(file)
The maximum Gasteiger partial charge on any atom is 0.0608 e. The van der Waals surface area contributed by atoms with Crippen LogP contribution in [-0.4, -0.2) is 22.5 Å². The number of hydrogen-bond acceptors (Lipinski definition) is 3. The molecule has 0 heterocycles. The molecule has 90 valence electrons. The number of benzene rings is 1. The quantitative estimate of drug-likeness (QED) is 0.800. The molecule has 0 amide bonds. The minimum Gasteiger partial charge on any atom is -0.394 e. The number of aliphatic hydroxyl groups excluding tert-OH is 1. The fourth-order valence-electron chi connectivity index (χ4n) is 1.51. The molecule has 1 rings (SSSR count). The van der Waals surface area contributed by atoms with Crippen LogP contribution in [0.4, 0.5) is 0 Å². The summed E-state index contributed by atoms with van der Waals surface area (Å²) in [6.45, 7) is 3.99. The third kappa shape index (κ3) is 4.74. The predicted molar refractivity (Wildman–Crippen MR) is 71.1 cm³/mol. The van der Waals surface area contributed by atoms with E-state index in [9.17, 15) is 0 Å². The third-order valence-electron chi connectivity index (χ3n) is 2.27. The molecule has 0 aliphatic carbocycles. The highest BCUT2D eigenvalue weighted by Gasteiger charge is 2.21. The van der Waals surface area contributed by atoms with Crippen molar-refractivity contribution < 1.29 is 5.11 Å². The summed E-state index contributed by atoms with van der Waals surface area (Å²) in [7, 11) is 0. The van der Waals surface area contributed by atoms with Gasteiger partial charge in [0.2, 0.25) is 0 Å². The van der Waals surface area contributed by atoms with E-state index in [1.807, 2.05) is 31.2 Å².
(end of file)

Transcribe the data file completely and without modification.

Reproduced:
The maximum Gasteiger partial charge on any atom is 0.0608 e. The van der Waals surface area contributed by atoms with Crippen LogP contribution in [-0.4, -0.2) is 22.5 Å². The number of hydrogen-bond acceptors (Lipinski definition) is 3. The molecule has 0 heterocycles. The molecule has 90 valence electrons. The number of benzene rings is 1. The quantitative estimate of drug-likeness (QED) is 0.800. The molecule has 0 amide bonds. The minimum Gasteiger partial charge on any atom is -0.394 e. The number of aliphatic hydroxyl groups excluding tert-OH is 1. The fourth-order valence-electron chi connectivity index (χ4n) is 1.51. The molecule has 1 rings (SSSR count). The van der Waals surface area contributed by atoms with Crippen LogP contribution in [0.4, 0.5) is 0 Å². The summed E-state index contributed by atoms with van der Waals surface area (Å²) in [6.45, 7) is 3.99. The third kappa shape index (κ3) is 4.74. The predicted molar refractivity (Wildman–Crippen MR) is 71.1 cm³/mol. The van der Waals surface area contributed by atoms with E-state index in [9.17, 15) is 0 Å². The third-order valence-electron chi connectivity index (χ3n) is 2.27. The molecule has 0 aliphatic carbocycles. The highest BCUT2D eigenvalue weighted by Gasteiger charge is 2.21. The van der Waals surface area contributed by atoms with Crippen molar-refractivity contribution < 1.29 is 5.11 Å². The summed E-state index contributed by atoms with van der Waals surface area (Å²) in [7, 11) is 0. The van der Waals surface area contributed by atoms with Gasteiger partial charge in [0.2, 0.25) is 0 Å². The van der Waals surface area contributed by atoms with E-state index in [1.807, 2.05) is 31.2 Å².